MilliporeSigma
  • Toxicity of iron nanoparticles towards primary cultures of human bronchial epithelial cells.

Toxicity of iron nanoparticles towards primary cultures of human bronchial epithelial cells.

Journal of applied toxicology : JAT (2020-08-09)
Ludivine Canivet, Franck-Olivier Denayer, Pierre Dubot, Guillaume Garçon, J-M Lo Guidice
ABSTRACT

Air pollution is a public health issue and the toxicity of ambient particulate matter (PM) is well-recognized. Although it does not mostly contribute to the total mass of PM, increasing evidence indicates that the ultrafine fraction has generally a greater toxicity than the others do. A better knowledge of the underlying mechanisms involved in the pathological disorders related to nanoparticles (NPs) remains essential. Hence, the goal of this study was to determine better whether the exposure to a relatively low dose of well-characterized iron-rich NPs (Fe-NPs) might alter some critical toxicological endpoints in a relevant primary culture model of human bronchial epithelial cells (HBECs). We sought to use Fe-NPs representative of those frequently found in the industrial smokes of metallurgical industries. After having noticed the effective internalization of Fe-NPs, oxidative, inflammatory, DNA repair, and apoptotic endpoints were investigated within HBECs, mainly through transcriptional screening. Taken together, these results revealed that, despite it only produced relatively low levels of reactive oxygen species without any significant oxidative damage, low-dose Fe-NPs quickly significantly deregulated the transcription of some target genes closely involved in the proinflammatory response. Although this inflammatory process seemed to stay under control over time in case of this acute scenario of exposure, the future study of its evolution after a scenario of repeated exposure could be very interesting to evaluate the toxicity of Fe-NPs better.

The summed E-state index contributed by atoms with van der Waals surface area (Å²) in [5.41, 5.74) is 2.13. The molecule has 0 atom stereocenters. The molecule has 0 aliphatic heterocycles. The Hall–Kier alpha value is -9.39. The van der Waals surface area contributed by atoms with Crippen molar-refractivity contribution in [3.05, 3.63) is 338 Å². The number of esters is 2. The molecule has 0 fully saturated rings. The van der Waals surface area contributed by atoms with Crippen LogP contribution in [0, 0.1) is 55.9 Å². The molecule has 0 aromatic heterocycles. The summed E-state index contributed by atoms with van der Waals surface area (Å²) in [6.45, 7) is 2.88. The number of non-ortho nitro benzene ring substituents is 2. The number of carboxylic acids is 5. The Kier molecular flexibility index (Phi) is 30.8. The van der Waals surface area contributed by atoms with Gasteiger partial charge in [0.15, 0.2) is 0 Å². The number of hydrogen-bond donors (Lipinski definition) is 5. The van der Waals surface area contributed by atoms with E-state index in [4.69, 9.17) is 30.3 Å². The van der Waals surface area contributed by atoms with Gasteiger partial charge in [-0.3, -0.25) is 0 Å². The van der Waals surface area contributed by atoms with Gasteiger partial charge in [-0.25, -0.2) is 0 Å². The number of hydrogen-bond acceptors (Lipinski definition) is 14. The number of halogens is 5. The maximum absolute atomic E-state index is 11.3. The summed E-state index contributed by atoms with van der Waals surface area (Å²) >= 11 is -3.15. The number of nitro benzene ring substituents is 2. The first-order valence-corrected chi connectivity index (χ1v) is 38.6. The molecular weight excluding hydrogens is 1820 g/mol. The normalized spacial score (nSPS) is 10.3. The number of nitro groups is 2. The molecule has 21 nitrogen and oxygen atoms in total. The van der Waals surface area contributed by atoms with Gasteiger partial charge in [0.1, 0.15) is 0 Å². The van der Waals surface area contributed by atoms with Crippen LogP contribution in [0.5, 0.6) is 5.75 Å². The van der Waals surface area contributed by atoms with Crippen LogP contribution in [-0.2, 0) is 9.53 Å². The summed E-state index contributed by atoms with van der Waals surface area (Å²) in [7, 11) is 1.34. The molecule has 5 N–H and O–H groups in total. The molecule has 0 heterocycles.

MATERIALS
Product Number
Brand
Product Description

Sigma-Aldrich
Anti-Mucin MUC5AC Antibody, clone CLH2, clone CLH2, Chemicon®, from mouse